The personal computer S-curve gave us 1.5 billion PCs and 3 billion people online, and now the smartphone S-curve is giving a computer to everyone on earth. So today, we have two innovation conversations: First, what can we build on …
Mobile phones have become the new prey of choice for hackers and other nefarious individuals. Once compromised, our phones offer easy access to our personal and financial information, giving hackers the ability to sell that information on the dark web and to ransom our information.
But despite the growing threats to our smartphones, most people — even most corporate executives — still don’t take basic security precautions. According to a 2016 report on mobile security by Intertrust, the cost of mobile app hacks and breaches will reach $1.5 billion by 2021. Yet mobile device security often gets less attention than security for network systems or even our laptop computers. The same report says $34 million is spent annually on mobile app development while only $2 million is spent on app security. This reinforces the old adage that the money spent on security is never enough, until there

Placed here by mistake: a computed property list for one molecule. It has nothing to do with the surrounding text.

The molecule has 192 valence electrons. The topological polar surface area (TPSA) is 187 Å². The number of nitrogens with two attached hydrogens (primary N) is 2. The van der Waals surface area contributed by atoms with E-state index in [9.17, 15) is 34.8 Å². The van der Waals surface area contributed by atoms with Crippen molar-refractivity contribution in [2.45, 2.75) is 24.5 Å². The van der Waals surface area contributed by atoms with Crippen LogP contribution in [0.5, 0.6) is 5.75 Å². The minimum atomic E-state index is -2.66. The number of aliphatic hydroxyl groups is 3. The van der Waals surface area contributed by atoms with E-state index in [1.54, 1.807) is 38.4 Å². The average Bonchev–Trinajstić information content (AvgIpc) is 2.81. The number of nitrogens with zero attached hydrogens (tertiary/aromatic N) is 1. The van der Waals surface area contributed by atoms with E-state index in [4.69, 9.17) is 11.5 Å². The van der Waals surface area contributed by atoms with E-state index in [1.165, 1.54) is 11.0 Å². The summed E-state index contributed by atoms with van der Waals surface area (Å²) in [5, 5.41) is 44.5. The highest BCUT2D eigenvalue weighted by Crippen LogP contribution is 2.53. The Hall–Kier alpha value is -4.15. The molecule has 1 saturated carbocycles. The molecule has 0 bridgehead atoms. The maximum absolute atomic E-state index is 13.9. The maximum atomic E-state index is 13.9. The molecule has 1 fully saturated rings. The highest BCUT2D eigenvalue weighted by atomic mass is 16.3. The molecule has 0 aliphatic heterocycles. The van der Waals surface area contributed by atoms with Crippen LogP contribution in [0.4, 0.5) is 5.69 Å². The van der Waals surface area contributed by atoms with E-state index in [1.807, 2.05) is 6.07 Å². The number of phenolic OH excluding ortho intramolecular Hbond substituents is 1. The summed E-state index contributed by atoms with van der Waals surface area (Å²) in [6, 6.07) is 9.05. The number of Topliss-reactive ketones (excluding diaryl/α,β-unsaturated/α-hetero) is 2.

We all know the basics of cybercrime, such as phishing emails with malicious links or attachments, or phone calls from fake help desks seeking to take over your computer.
But schemes in the cyber world continue to get more sophisticated. One of the latest scams has hackers stealing phone numbers to drain cryptocurrency accounts such as Bitcoin. How? Hackers have identified a weakness in the way we use our phones to authenticate our identities to mobile service providers, as well as to online accounts. They’re exploiting this weakness to steal whatever they can get their hands on. And it all goes back to two-factor authentication, or 2FA.
If you’ve enabled 2FA on Twitter, Facebook, or Google, you’ve probably received a one-time password, through SMS text message, for logging in or making changes to the account. Many online cryptocurrency wallets and services also use SMS text messages as a